Napolitano to Gov. Brown — ‘What Went Down Must Come Up’

130214_janet_napolitano_shinkle_605Ed. Note: UC President Janet Napolitano is locked is a battle with California Gov. Jerry Brown and the state legislature over restoring funding to the University cut during the recession. In an interview with NAM Editor Peter Schurmann, Napolitano says the stakes are much higher than a budget tussle. They go to the heart of what role California and the nation sees for public higher education.

High school students are getting acceptance and rejection letters as we speak. What’s the current picture with enrollment at the UC’s?

Applications came in higher this year than last year. It’s a record number, and it was a record number last year…demand is very, very high. But our budget is in such flux right now because of issues around what the state will reinvest, (and) what will happen with tuition, that we’re having to put a few more students on the wait list than we otherwise would prefer. We will manage those waitlists, and we really hope they will be reduced in size as we go through the year.

In the last three years more than 30,000 qualified UC applicants were turned away from the campus of their choice. Are there barriers to access?

There is an unmet need in California that I don’t think has been fully appreciated. In the UC system (eligible) students are still offered a seat but perhaps not at the campus of their first or second choice. (But) the chancellor of the CSU system says they turned away over 20,000 eligible students just last year, and they’re on pace to do the same this year…We need to talk about access and what California’s current college-age and future college-age generation needs.

You have been meeting with Gov. Brown to make the case for increased funding. What is your elevator pitch?

You remember that old song? “What goes up must come down.” My view is that what went down must come up…The amount of funds we get from the state today is the same amount we got in 1997, and we’ve added 83,000 more students, which is like adding three UC Riversides…The amount we’re getting from the state per student is a lot lower than it was then.

So what we’re facing is a budget crisis?

I think state budgets are about priorities and what comes first. ..Our budget was cut by a third from the state in just one or two years. That’s a huge cut to absorb, and it’s only now come back a little less than half way from when the cuts were made. If we go at the rate proposed by Sacramento…I’m not sure we would ever catch up, much less expand what the budgets were prior to the recession. .

The majority of students graduating from California high schools today are students of color. Is this an equity issue?

For me it’s a question of opportunity. If young people are doing the work, and getting themselves eligible and academically qualified to come to the University of California, I want them to not only be able to be admitted but get the best public university education in the world.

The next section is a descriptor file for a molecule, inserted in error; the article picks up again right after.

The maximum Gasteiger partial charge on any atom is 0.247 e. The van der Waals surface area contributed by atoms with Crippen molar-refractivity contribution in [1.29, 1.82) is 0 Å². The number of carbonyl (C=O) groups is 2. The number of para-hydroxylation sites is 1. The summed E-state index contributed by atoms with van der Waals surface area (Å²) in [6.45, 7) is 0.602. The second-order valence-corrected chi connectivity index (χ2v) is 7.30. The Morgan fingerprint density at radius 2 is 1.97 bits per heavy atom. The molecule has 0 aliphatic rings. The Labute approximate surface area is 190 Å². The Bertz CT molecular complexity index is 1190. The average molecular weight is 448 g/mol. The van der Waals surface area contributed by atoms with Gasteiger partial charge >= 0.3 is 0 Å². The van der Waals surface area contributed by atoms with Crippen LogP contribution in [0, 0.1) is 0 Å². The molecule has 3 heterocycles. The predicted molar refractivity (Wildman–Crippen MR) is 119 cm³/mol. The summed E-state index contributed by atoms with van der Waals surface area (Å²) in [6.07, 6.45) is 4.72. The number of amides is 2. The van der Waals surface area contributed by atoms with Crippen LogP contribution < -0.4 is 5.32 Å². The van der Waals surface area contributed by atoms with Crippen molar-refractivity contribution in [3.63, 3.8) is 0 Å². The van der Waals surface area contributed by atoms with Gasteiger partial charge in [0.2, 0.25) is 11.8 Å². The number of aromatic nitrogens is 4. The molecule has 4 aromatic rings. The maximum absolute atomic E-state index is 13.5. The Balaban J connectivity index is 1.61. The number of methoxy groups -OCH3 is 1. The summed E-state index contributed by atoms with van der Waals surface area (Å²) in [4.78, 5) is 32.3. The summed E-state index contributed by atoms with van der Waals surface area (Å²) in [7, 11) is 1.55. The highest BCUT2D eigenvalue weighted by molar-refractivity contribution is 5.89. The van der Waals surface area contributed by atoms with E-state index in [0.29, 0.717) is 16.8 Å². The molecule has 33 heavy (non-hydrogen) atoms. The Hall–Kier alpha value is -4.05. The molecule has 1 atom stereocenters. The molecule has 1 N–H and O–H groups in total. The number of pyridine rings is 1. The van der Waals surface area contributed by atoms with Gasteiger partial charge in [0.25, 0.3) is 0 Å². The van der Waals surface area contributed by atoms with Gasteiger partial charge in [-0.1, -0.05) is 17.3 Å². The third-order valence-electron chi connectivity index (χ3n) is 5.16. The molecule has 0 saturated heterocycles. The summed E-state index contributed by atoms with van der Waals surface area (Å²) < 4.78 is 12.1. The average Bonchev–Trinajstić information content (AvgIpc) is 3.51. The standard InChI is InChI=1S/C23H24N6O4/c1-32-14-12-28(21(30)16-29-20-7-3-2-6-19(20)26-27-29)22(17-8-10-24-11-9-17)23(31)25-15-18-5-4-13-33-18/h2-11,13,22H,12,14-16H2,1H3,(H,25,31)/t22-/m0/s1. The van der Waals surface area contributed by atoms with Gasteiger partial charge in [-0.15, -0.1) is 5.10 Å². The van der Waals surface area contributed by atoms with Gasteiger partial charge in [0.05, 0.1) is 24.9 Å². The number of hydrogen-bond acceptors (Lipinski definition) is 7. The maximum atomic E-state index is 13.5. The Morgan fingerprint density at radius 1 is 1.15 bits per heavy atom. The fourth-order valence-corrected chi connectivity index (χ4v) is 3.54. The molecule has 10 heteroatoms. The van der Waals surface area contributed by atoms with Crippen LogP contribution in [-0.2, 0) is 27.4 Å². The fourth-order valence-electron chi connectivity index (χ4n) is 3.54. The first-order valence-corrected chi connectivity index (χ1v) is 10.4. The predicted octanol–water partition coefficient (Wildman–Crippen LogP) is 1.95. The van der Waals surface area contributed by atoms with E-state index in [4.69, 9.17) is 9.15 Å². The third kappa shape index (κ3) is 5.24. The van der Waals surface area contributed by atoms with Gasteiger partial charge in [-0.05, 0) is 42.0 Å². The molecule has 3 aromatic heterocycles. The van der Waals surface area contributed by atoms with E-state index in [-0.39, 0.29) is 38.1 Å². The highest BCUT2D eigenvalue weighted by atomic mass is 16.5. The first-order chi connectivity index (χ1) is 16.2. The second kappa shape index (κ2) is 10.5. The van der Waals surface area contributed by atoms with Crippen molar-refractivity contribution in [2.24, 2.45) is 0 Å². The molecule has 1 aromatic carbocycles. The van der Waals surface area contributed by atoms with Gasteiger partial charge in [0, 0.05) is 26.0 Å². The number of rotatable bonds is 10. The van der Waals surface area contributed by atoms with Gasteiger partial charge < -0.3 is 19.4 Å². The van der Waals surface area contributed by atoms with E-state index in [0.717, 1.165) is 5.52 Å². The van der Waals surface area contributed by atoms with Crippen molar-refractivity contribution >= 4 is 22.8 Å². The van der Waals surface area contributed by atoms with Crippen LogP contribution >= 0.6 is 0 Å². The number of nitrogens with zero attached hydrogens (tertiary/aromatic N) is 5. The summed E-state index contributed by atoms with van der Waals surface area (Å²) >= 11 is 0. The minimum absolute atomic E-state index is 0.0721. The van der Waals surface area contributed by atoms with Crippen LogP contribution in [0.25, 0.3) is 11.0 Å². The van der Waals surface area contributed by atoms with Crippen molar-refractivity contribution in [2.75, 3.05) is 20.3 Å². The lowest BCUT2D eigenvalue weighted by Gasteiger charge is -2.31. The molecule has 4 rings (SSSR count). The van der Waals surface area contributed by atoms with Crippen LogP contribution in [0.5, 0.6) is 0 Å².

Media attention has focused mostly on public protests over the proposed tuition increases with far less public debate about state funding cut backs. Why is that?

I don’t know. If we could solve that riddle I would be so happy. The data is absolutely clear that tuition goes up when state appropriations go down…Tuition has been held flat for three years, and what we’ve proposed is no more than a five percent increase…not the great big double-digit spikes we’ve seen in the past. We want to keep it as low and predictable as we can.

A new bill is proposing to cap administrative salaries at the UC’s. Would that make up for reductions in state funding?

No. We have relatively few personnel at the upper reaches who are paid only out of core funds from the state…If you added all that paid together it wouldn’t touch the core budget of the university and what it means in terms of faculty…classes, class size, courses…the ability to graduate in close to four years. Those are the things that really drive cost.

What’s your long-term goal in this battle over state funding?

What we want do do is reengage the state of California in its public universities and its public higher education mission.

We’re getting further and further away from the original concept of public universities, which is that they would be as nearly free as possible. And we’re doing that, and having to do that because where once states invested enough to cover the operational cost of the university, they are moving further and further away from that model, leaving universities either to cut their own expenses, which we continue to look at and do, or having to look at tuition.

How do you see the college experience for this generation of Californians?

College is about learning things, mastering certain competencies. But it’s also about growing up, maturing, learning how to live on your own, forming friendships with your peers that last a lifetime. College is not only a job placement training experience. Students today in all likelihood are going to have 10 or 12 different jobs in a lifetime. …You can’t monetize these things directly but they certainly have value. And it’s that value I hope we don’t lose sight of for this next generation.

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